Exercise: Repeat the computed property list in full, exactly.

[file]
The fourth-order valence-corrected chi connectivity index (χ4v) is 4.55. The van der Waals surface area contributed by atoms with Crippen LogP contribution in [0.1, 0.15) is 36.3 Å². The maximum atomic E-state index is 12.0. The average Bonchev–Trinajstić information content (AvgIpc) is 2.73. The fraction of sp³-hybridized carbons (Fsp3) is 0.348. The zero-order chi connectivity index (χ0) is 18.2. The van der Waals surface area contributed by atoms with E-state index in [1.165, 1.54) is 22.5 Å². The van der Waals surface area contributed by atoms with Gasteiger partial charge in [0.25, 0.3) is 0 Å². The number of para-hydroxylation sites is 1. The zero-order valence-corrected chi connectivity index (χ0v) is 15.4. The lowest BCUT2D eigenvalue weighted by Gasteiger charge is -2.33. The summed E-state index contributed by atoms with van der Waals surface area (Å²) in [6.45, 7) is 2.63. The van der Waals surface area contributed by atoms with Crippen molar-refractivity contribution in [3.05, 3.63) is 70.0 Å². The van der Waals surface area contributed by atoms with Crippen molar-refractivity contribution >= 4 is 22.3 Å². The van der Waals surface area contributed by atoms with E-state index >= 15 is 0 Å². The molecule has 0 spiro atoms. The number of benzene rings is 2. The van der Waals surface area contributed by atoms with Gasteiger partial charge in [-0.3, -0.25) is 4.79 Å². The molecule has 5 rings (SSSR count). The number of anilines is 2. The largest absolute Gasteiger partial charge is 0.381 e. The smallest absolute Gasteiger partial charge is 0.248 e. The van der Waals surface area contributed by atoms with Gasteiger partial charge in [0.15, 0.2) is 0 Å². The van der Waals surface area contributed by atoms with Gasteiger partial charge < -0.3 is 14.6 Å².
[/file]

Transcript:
The fourth-order valence-corrected chi connectivity index (χ4v) is 4.55. The van der Waals surface area contributed by atoms with Crippen LogP contribution in [0.1, 0.15) is 36.3 Å². The maximum atomic E-state index is 12.0. The average Bonchev–Trinajstić information content (AvgIpc) is 2.73. The fraction of sp³-hybridized carbons (Fsp3) is 0.348. The zero-order chi connectivity index (χ0) is 18.2. The van der Waals surface area contributed by atoms with E-state index in [1.165, 1.54) is 22.5 Å². The van der Waals surface area contributed by atoms with Gasteiger partial charge in [0.25, 0.3) is 0 Å². The number of para-hydroxylation sites is 1. The zero-order valence-corrected chi connectivity index (χ0v) is 15.4. The lowest BCUT2D eigenvalue weighted by Gasteiger charge is -2.33. The summed E-state index contributed by atoms with van der Waals surface area (Å²) in [6.45, 7) is 2.63. The van der Waals surface area contributed by atoms with Crippen molar-refractivity contribution in [3.05, 3.63) is 70.0 Å². The van der Waals surface area contributed by atoms with Crippen molar-refractivity contribution >= 4 is 22.3 Å². The van der Waals surface area contributed by atoms with E-state index >= 15 is 0 Å². The molecule has 0 spiro atoms. The number of benzene rings is 2. The van der Waals surface area contributed by atoms with Gasteiger partial charge in [-0.3, -0.25) is 4.79 Å². The molecule has 5 rings (SSSR count). The number of anilines is 2. The largest absolute Gasteiger partial charge is 0.381 e. The smallest absolute Gasteiger partial charge is 0.248 e. The van der Waals surface area contributed by atoms with Gasteiger partial charge in [0.15, 0.2) is 0 Å². The van der Waals surface area contributed by atoms with Gasteiger partial charge < -0.3 is 14.6 Å².